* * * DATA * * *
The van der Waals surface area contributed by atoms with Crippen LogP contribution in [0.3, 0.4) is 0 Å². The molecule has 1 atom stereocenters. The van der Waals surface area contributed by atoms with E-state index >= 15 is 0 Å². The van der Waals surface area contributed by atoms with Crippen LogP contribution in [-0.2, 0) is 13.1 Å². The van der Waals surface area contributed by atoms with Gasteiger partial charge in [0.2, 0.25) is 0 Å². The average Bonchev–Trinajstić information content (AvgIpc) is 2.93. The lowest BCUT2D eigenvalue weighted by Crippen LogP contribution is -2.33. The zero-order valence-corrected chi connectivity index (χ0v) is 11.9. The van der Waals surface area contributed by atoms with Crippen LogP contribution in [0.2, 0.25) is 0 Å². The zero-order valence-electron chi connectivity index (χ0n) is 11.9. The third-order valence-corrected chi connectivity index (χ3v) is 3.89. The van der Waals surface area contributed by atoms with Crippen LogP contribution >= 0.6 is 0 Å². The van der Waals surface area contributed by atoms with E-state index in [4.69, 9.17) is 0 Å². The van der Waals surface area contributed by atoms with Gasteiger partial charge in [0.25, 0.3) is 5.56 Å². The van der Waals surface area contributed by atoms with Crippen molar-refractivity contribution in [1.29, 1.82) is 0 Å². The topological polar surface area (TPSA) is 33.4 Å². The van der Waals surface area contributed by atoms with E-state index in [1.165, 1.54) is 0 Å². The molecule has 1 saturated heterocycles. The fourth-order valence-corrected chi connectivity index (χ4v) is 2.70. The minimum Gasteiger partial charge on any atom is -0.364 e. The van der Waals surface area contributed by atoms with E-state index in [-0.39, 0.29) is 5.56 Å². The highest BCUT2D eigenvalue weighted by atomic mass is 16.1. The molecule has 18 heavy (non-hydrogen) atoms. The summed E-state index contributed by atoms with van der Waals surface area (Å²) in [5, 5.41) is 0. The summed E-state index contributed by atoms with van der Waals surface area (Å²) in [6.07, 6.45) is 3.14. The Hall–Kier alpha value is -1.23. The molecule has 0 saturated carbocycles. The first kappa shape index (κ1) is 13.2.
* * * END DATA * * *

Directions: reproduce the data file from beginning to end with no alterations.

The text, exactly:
The van der Waals surface area contributed by atoms with Crippen LogP contribution in [0.3, 0.4) is 0 Å². The molecule has 1 atom stereocenters. The van der Waals surface area contributed by atoms with E-state index >= 15 is 0 Å². The van der Waals surface area contributed by atoms with Crippen LogP contribution in [-0.2, 0) is 13.1 Å². The van der Waals surface area contributed by atoms with Gasteiger partial charge in [0.2, 0.25) is 0 Å². The average Bonchev–Trinajstić information content (AvgIpc) is 2.93. The lowest BCUT2D eigenvalue weighted by Crippen LogP contribution is -2.33. The zero-order valence-corrected chi connectivity index (χ0v) is 11.9. The van der Waals surface area contributed by atoms with Crippen LogP contribution in [0.2, 0.25) is 0 Å². The zero-order valence-electron chi connectivity index (χ0n) is 11.9. The third-order valence-corrected chi connectivity index (χ3v) is 3.89. The van der Waals surface area contributed by atoms with Crippen LogP contribution >= 0.6 is 0 Å². The van der Waals surface area contributed by atoms with E-state index in [4.69, 9.17) is 0 Å². The van der Waals surface area contributed by atoms with Gasteiger partial charge in [0.25, 0.3) is 5.56 Å². The van der Waals surface area contributed by atoms with Crippen molar-refractivity contribution in [1.29, 1.82) is 0 Å². The topological polar surface area (TPSA) is 33.4 Å². The van der Waals surface area contributed by atoms with E-state index in [1.165, 1.54) is 0 Å². The molecule has 1 saturated heterocycles. The fourth-order valence-corrected chi connectivity index (χ4v) is 2.70. The minimum Gasteiger partial charge on any atom is -0.364 e. The van der Waals surface area contributed by atoms with E-state index in [-0.39, 0.29) is 5.56 Å². The highest BCUT2D eigenvalue weighted by atomic mass is 16.1. The molecule has 18 heavy (non-hydrogen) atoms. The summed E-state index contributed by atoms with van der Waals surface area (Å²) in [5, 5.41) is 0. The summed E-state index contributed by atoms with van der Waals surface area (Å²) in [6.07, 6.45) is 3.14. The Hall–Kier alpha value is -1.23. The molecule has 0 saturated carbocycles. The first kappa shape index (κ1) is 13.2.